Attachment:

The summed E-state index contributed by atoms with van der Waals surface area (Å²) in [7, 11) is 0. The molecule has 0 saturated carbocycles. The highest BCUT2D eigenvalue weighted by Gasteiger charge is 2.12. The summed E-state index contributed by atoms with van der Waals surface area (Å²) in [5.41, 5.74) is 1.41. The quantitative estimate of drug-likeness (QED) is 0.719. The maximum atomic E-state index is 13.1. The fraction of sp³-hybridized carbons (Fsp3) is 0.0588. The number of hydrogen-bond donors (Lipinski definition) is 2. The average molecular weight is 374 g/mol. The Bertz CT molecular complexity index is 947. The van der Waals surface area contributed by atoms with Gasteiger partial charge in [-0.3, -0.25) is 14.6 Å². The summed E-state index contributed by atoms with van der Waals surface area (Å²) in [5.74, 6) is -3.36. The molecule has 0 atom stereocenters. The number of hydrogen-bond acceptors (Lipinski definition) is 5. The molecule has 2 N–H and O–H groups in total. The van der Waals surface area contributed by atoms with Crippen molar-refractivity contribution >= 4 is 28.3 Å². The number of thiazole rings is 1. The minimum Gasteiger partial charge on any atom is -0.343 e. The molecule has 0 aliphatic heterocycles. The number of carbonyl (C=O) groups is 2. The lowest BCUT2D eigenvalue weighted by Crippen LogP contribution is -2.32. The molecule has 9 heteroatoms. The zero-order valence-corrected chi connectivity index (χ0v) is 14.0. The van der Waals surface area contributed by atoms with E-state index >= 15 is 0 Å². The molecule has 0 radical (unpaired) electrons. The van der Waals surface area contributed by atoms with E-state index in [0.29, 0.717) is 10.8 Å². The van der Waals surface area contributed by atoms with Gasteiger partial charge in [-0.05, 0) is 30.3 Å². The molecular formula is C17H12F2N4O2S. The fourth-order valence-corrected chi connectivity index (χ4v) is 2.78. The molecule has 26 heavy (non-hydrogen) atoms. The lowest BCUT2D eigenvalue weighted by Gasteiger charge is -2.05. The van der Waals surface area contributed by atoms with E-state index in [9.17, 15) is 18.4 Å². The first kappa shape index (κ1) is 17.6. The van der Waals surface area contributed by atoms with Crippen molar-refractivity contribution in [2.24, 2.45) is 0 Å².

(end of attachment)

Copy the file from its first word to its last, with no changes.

The summed E-state index contributed by atoms with van der Waals surface area (Å²) in [7, 11) is 0. The molecule has 0 saturated carbocycles. The highest BCUT2D eigenvalue weighted by Gasteiger charge is 2.12. The summed E-state index contributed by atoms with van der Waals surface area (Å²) in [5.41, 5.74) is 1.41. The quantitative estimate of drug-likeness (QED) is 0.719. The maximum atomic E-state index is 13.1. The fraction of sp³-hybridized carbons (Fsp3) is 0.0588. The number of hydrogen-bond donors (Lipinski definition) is 2. The average molecular weight is 374 g/mol. The Bertz CT molecular complexity index is 947. The van der Waals surface area contributed by atoms with Gasteiger partial charge in [-0.3, -0.25) is 14.6 Å². The summed E-state index contributed by atoms with van der Waals surface area (Å²) in [5.74, 6) is -3.36. The molecule has 0 atom stereocenters. The number of hydrogen-bond acceptors (Lipinski definition) is 5. The molecule has 2 N–H and O–H groups in total. The van der Waals surface area contributed by atoms with Crippen molar-refractivity contribution >= 4 is 28.3 Å². The number of thiazole rings is 1. The minimum Gasteiger partial charge on any atom is -0.343 e. The molecule has 0 aliphatic heterocycles. The number of carbonyl (C=O) groups is 2. The lowest BCUT2D eigenvalue weighted by Crippen LogP contribution is -2.32. The molecule has 9 heteroatoms. The zero-order valence-corrected chi connectivity index (χ0v) is 14.0. The van der Waals surface area contributed by atoms with E-state index >= 15 is 0 Å². The molecule has 0 radical (unpaired) electrons. The van der Waals surface area contributed by atoms with E-state index in [0.29, 0.717) is 10.8 Å². The van der Waals surface area contributed by atoms with Gasteiger partial charge in [-0.05, 0) is 30.3 Å². The molecular formula is C17H12F2N4O2S. The fourth-order valence-corrected chi connectivity index (χ4v) is 2.78. The molecule has 26 heavy (non-hydrogen) atoms. The lowest BCUT2D eigenvalue weighted by Gasteiger charge is -2.05. The van der Waals surface area contributed by atoms with E-state index in [9.17, 15) is 18.4 Å². The first kappa shape index (κ1) is 17.6. The van der Waals surface area contributed by atoms with Crippen molar-refractivity contribution in [2.24, 2.45) is 0 Å².